By Eileen Ogintz
RIVIERA NAYARIT, Mexico (DAY 6) — Fish for lunch?
The town of San Blas in the Riviera Nayarit region of Mexico’s Pacific Coast has more than 20 miles of beaches. We started our beach day at El Borrego where Mexican families sit in the shade under thatched talapas while the kids splash in the warm, water. We sip coconut water—right from a fresh coconut just off the tree, and when we’re done, they cut it for us and we eat it Mexican style with lime and salt. Delicious!
Now we’ve moved to Las Islitas, where there are 32 small beach front restaurants. Cariluz Aguilera is the president of their association. She and her husband Giovanni Arredondo have been running Garza Bianca for the past 17 years.
He holds up two huge Pargos—a kind of snapper—that had just been caught this morning, more than enough to feed the 10 of us. We watch as he cleans the fish, seasons it with salt and lime and puts it over a mangrove wood fire. That, I’m told, is what gives the fish such delicious flavor.
We adjourn to a table under a thatched talapa watching the beach scene, going in the water ourselves. One man is rolling a cart selling fresh mango that are put on a stick and cut like a flower; others are selling candy, beach toys, hats, jewelry. There is an ice cream man and two men and a woman singing local tunes. One plays a bass, a small guitar like instrument called a Diguela and a violin.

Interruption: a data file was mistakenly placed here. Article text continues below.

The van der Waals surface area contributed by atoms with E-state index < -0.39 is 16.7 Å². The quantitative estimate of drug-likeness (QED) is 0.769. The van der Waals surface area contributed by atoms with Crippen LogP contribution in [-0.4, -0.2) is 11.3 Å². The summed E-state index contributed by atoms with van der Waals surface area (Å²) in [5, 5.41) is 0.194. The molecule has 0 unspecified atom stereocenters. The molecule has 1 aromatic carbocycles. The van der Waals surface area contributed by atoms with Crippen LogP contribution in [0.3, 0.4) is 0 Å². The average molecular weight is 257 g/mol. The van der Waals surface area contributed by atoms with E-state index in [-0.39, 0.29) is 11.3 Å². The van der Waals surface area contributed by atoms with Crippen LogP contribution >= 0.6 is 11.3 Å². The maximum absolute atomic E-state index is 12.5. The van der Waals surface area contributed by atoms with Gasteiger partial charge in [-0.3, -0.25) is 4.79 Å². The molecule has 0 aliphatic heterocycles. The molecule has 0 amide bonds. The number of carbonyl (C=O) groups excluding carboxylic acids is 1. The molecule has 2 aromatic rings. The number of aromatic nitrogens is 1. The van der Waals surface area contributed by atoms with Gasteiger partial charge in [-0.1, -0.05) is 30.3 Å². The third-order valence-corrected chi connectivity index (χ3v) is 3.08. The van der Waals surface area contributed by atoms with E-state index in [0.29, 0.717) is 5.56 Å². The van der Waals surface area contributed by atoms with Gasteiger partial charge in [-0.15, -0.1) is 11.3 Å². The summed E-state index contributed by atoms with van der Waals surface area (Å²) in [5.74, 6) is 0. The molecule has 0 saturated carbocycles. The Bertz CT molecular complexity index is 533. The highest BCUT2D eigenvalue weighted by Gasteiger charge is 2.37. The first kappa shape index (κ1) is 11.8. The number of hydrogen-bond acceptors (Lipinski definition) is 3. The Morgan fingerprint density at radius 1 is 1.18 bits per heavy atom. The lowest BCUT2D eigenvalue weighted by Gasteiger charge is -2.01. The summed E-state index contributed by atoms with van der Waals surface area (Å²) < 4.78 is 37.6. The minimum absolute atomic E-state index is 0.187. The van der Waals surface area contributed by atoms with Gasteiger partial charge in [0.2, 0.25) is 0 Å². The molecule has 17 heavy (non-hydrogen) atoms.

No hard sell—there are hardly any tourists here, just local families out for a Sunday on the beach. No one gives us a second glance.
That’s because, explained Doris Vazquez Gonzalez, one of the four sisters who runs the 45-room Hotel Garza Canela in town, locals are used to tourists—birdwatchers, surfers and adventurous families.
Yes you do need to have an adventurous spirit. This is the real Mexico, a real community and you may have to work to make yourself understood if you don’t speak Spanish. But it is safe and a Hotel like Garza Canela can arrange any activities you like—lunch and a day at the beach, surf lessons, bird watching at La Tovara National Park.
I’m sure we would have been happy with the fish at any of the 32 restaurants . You pay by the size of the fish which comes with corn tortillas, fresh salsa, and beans. We sample just made ceviche.
When the fish comes, it covers two huge baking pans and is garnished with grilled shrimp, tomatoes, cucumbers and mango. We dig in with plastic forks—putting fish and salsa on a tortilla and eating with our hands.
It is one of the most memorable meals I’ve had in a long time—and one of the cheapest. For ten of us, including beers, the bill was barely $100.
Now it’s time for a walk down the beach!